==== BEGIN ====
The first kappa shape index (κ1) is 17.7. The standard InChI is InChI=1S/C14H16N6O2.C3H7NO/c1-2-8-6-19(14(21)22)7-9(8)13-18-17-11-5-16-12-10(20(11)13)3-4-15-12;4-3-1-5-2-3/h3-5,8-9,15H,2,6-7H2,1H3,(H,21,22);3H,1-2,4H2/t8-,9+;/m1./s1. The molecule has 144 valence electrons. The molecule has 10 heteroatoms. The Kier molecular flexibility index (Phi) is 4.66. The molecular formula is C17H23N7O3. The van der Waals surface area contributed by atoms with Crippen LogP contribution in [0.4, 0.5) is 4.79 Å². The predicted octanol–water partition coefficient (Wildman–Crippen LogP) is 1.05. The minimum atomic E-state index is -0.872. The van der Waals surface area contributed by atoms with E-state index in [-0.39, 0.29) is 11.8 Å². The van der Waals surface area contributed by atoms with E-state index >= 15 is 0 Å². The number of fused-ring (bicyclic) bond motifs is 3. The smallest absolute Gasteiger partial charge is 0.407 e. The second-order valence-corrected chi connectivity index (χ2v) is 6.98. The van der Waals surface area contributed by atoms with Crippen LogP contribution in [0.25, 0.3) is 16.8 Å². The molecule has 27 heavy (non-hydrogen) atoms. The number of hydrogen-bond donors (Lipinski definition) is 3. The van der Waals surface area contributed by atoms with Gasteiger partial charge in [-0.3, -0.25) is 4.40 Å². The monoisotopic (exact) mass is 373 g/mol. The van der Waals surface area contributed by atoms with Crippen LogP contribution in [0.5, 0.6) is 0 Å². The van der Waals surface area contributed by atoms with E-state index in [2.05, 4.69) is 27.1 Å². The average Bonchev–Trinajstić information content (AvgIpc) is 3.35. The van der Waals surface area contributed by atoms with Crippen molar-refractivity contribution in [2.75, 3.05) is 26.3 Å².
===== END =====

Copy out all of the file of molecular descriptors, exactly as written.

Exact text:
The first kappa shape index (κ1) is 17.7. The standard InChI is InChI=1S/C14H16N6O2.C3H7NO/c1-2-8-6-19(14(21)22)7-9(8)13-18-17-11-5-16-12-10(20(11)13)3-4-15-12;4-3-1-5-2-3/h3-5,8-9,15H,2,6-7H2,1H3,(H,21,22);3H,1-2,4H2/t8-,9+;/m1./s1. The molecule has 144 valence electrons. The molecule has 10 heteroatoms. The Kier molecular flexibility index (Phi) is 4.66. The molecular formula is C17H23N7O3. The van der Waals surface area contributed by atoms with Crippen LogP contribution in [0.4, 0.5) is 4.79 Å². The predicted octanol–water partition coefficient (Wildman–Crippen LogP) is 1.05. The minimum atomic E-state index is -0.872. The van der Waals surface area contributed by atoms with E-state index in [-0.39, 0.29) is 11.8 Å². The van der Waals surface area contributed by atoms with E-state index >= 15 is 0 Å². The number of fused-ring (bicyclic) bond motifs is 3. The smallest absolute Gasteiger partial charge is 0.407 e. The second-order valence-corrected chi connectivity index (χ2v) is 6.98. The van der Waals surface area contributed by atoms with Crippen LogP contribution in [0.25, 0.3) is 16.8 Å². The molecule has 27 heavy (non-hydrogen) atoms. The number of hydrogen-bond donors (Lipinski definition) is 3. The van der Waals surface area contributed by atoms with Gasteiger partial charge in [-0.3, -0.25) is 4.40 Å². The monoisotopic (exact) mass is 373 g/mol. The van der Waals surface area contributed by atoms with Crippen LogP contribution in [0.5, 0.6) is 0 Å². The van der Waals surface area contributed by atoms with E-state index in [2.05, 4.69) is 27.1 Å². The average Bonchev–Trinajstić information content (AvgIpc) is 3.35. The van der Waals surface area contributed by atoms with Crippen molar-refractivity contribution in [2.75, 3.05) is 26.3 Å².